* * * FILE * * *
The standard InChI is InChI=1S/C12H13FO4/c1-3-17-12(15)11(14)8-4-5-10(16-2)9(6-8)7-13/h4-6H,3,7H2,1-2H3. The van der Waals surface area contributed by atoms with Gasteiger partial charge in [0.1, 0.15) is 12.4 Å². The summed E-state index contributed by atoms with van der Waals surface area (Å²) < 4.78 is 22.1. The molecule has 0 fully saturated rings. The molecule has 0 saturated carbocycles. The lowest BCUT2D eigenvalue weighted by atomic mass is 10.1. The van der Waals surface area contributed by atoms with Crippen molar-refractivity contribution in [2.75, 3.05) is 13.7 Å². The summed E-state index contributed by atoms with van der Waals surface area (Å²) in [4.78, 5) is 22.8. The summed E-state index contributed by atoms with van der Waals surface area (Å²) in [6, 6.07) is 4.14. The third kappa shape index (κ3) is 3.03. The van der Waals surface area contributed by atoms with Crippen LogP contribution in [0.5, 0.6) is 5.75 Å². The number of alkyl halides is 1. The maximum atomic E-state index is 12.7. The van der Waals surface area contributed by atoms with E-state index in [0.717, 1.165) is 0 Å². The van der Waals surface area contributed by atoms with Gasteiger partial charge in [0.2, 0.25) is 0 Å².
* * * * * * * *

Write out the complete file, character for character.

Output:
The standard InChI is InChI=1S/C12H13FO4/c1-3-17-12(15)11(14)8-4-5-10(16-2)9(6-8)7-13/h4-6H,3,7H2,1-2H3. The van der Waals surface area contributed by atoms with Gasteiger partial charge in [0.1, 0.15) is 12.4 Å². The summed E-state index contributed by atoms with van der Waals surface area (Å²) < 4.78 is 22.1. The molecule has 0 fully saturated rings. The molecule has 0 saturated carbocycles. The lowest BCUT2D eigenvalue weighted by atomic mass is 10.1. The van der Waals surface area contributed by atoms with Crippen molar-refractivity contribution in [2.75, 3.05) is 13.7 Å². The summed E-state index contributed by atoms with van der Waals surface area (Å²) in [4.78, 5) is 22.8. The summed E-state index contributed by atoms with van der Waals surface area (Å²) in [6, 6.07) is 4.14. The third kappa shape index (κ3) is 3.03. The van der Waals surface area contributed by atoms with Crippen LogP contribution in [0.5, 0.6) is 5.75 Å². The number of alkyl halides is 1. The maximum atomic E-state index is 12.7. The van der Waals surface area contributed by atoms with E-state index in [0.717, 1.165) is 0 Å². The van der Waals surface area contributed by atoms with Gasteiger partial charge in [0.2, 0.25) is 0 Å².